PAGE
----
:o Sorry, I DO hear that a lot and it sets me off sometimes…

Wait, you said it’s a free dog? So are all the vet bills/food/toys paid for? And is this a volunteer gig or do you get paid to take care of the dog?

Also, do you have to ask permission to be able to bring your dog to class? Or because they’re training guide dogs, they automatically get to go to any and all classes?

By the time you get the dogs, do the guide dog people already know that those dogs will be guide dogs or do they sometimes make mistakes? I remember last year I was coming back from a class and I saw one girl with her dog and trying to get him to move. I heard her saying “come on! Don’t do this to me again! I have class! Get up! Please!” She kept pulling the leash but the dog sank his butt down on the pavement and wouldn’t move. Another girl with a training guide dog came by and gave some advice but nothing was getting that dog up. I felt so bad for her, she was pretty upset.

I volunteer for the same organization and I just found out this weekend that the puppy I helped raise has been accepted into Guide Dog college. I am so proud of him! I used to take him to school with me (I had to get special permission from the campus authorities.)

By the way, Penchan-- there are some male raisers in our puppy-raising group. Most are female, though.

About half the dogs are dropped from the program before finishing their training. They can be dropped for medical reasons but a lot of times it has to do with temperament. One of the dogs in our group was dropped because when she was maybe 6-7 months old she suddenly started flipping out around other dogs, and couldn’t be trained out of it. Another was dropped for relieving himself while working. Those kinds of things can be hard to predict.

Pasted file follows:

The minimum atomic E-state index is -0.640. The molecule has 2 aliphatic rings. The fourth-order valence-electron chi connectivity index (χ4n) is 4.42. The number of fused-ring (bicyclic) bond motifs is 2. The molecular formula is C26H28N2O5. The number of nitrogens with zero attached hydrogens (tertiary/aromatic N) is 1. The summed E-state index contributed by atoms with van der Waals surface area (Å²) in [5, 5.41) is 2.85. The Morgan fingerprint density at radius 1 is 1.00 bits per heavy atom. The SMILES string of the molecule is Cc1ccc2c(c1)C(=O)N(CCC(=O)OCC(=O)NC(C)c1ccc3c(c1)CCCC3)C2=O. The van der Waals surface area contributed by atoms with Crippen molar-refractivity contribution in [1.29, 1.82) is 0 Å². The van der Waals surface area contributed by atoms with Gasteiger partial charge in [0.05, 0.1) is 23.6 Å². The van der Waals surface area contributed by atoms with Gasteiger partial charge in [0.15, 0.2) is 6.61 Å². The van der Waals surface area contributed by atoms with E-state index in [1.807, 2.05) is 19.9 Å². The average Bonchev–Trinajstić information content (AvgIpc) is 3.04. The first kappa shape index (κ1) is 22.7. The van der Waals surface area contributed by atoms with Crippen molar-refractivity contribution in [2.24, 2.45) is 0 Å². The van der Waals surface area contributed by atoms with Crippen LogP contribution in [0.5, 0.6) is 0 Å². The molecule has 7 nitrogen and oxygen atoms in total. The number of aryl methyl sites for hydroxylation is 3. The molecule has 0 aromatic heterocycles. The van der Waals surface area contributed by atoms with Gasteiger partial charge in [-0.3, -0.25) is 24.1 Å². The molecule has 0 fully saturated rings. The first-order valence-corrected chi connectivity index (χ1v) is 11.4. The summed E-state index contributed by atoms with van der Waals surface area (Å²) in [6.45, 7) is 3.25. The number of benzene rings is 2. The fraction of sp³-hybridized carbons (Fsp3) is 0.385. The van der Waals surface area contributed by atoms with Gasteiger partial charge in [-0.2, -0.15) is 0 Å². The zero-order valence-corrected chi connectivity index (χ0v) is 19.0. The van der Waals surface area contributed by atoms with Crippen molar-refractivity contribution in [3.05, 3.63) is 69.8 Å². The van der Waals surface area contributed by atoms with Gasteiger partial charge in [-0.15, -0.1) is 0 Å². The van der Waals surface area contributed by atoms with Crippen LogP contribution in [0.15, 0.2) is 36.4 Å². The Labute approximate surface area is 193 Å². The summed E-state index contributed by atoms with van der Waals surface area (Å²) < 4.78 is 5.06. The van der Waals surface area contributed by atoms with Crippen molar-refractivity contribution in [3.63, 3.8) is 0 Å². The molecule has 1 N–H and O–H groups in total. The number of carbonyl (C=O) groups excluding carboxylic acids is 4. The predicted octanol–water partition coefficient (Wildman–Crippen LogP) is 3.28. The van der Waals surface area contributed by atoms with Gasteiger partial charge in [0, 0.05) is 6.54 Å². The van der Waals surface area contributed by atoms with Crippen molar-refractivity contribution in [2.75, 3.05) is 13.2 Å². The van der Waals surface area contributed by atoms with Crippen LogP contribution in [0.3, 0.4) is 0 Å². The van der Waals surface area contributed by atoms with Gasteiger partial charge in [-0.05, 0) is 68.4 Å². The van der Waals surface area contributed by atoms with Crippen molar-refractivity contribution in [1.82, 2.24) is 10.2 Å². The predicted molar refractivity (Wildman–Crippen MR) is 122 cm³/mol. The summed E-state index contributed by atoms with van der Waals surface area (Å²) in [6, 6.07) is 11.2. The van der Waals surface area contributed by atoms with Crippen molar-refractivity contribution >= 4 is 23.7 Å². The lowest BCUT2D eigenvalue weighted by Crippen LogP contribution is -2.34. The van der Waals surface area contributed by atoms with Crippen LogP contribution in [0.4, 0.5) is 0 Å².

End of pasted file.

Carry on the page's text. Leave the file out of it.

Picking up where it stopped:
On the other hand, we also had a puppy in our group who was psycho from the beginning, and finally after almost a year they gave up on her and she is now happily installed as a pet on a big ranch in the country.

What brand of dog food do you feed them, and on what schedule?

Ok, back from classes and stuff.
Vet bills and leads, tie downs are paid for; we only have to buy food and toys. We don’t get paid, all volunteer.
According to campus policy I can take it to class, but I always ask my professors and TAs before the quarter starts, just in case someone is deathly afraid or allergic to dogs. Hasn’t been an issue yet.
They are two months old when we get them, so they don’t know anything about their potential at that point (babies! :stuck_out_tongue: ) There are always some that are stubborn or obstinate, and they usually ending up getting different training protocols to deal with them. It can get frustrating with recurring problems and sometimes you don’t so what you’re supposed to because you just want him to behave, and that never helps. Poor girl. :frowning:

We feed twice a day, three time for really young ones. We also pour a little water over the food to make it easier to digest and it makes them slow down when they eat.

Approved foods are ProPlan Puppy, and some Science Diet ones I think. I know they have to be on a specific Science Diet before they go back, since that’s what they feed at the kennels. My pup eats ProPlan Puppy Chicken and Rice, but he’s also eaten regular ProPlan Puppy (tummy didn’t like it), got changed to Purina EN and Hill’s i/d before we got tummy issues settled and changed to the Chicken & Rice.

But how do you get the guide dog to take you around town? How does it know where to go. Can the blind person just say “I want to go to Petersons Bookstore” and the dog happily wags his tail and takes you there? Do they carry a map? How do they learn these navigational skills?

How do you get started doing this? What are the requirements for you? Also, what kind of training is involved?